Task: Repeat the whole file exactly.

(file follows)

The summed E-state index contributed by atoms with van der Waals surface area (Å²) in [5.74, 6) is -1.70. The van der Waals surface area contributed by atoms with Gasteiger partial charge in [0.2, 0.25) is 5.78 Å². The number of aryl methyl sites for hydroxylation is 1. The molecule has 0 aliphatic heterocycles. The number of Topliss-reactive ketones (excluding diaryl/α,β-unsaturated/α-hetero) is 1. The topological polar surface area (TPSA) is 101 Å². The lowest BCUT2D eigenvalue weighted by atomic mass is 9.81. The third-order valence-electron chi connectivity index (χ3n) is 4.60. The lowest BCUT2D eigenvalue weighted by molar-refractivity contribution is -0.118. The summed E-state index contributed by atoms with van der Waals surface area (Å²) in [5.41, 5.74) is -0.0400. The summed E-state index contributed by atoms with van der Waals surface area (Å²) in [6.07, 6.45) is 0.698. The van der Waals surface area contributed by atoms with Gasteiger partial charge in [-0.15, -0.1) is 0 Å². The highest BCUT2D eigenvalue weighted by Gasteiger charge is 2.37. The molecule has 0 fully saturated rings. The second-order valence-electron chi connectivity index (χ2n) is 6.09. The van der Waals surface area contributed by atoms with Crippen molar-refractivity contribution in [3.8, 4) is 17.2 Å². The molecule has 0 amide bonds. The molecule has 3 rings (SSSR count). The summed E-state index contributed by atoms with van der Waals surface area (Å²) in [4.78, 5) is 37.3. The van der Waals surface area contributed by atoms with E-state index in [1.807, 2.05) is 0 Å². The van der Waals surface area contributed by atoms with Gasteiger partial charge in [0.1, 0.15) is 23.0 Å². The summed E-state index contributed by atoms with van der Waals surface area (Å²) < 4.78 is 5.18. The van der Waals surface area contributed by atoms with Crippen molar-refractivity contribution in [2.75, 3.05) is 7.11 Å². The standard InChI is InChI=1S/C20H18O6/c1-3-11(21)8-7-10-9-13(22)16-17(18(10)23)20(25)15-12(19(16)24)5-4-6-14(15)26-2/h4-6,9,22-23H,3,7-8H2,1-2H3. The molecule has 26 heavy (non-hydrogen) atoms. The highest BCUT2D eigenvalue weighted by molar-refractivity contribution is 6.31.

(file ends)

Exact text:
The summed E-state index contributed by atoms with van der Waals surface area (Å²) in [5.74, 6) is -1.70. The van der Waals surface area contributed by atoms with Gasteiger partial charge in [0.2, 0.25) is 5.78 Å². The number of aryl methyl sites for hydroxylation is 1. The molecule has 0 aliphatic heterocycles. The number of Topliss-reactive ketones (excluding diaryl/α,β-unsaturated/α-hetero) is 1. The topological polar surface area (TPSA) is 101 Å². The lowest BCUT2D eigenvalue weighted by atomic mass is 9.81. The third-order valence-electron chi connectivity index (χ3n) is 4.60. The lowest BCUT2D eigenvalue weighted by molar-refractivity contribution is -0.118. The summed E-state index contributed by atoms with van der Waals surface area (Å²) in [5.41, 5.74) is -0.0400. The summed E-state index contributed by atoms with van der Waals surface area (Å²) in [6.07, 6.45) is 0.698. The van der Waals surface area contributed by atoms with Gasteiger partial charge in [-0.15, -0.1) is 0 Å². The highest BCUT2D eigenvalue weighted by Gasteiger charge is 2.37. The molecule has 0 fully saturated rings. The second-order valence-electron chi connectivity index (χ2n) is 6.09. The van der Waals surface area contributed by atoms with Crippen molar-refractivity contribution in [3.8, 4) is 17.2 Å². The molecule has 0 amide bonds. The molecule has 3 rings (SSSR count). The summed E-state index contributed by atoms with van der Waals surface area (Å²) in [4.78, 5) is 37.3. The van der Waals surface area contributed by atoms with E-state index in [1.807, 2.05) is 0 Å². The van der Waals surface area contributed by atoms with Gasteiger partial charge in [0.1, 0.15) is 23.0 Å². The summed E-state index contributed by atoms with van der Waals surface area (Å²) < 4.78 is 5.18. The van der Waals surface area contributed by atoms with Crippen molar-refractivity contribution in [2.75, 3.05) is 7.11 Å². The standard InChI is InChI=1S/C20H18O6/c1-3-11(21)8-7-10-9-13(22)16-17(18(10)23)20(25)15-12(19(16)24)5-4-6-14(15)26-2/h4-6,9,22-23H,3,7-8H2,1-2H3. The molecule has 26 heavy (non-hydrogen) atoms. The highest BCUT2D eigenvalue weighted by molar-refractivity contribution is 6.31.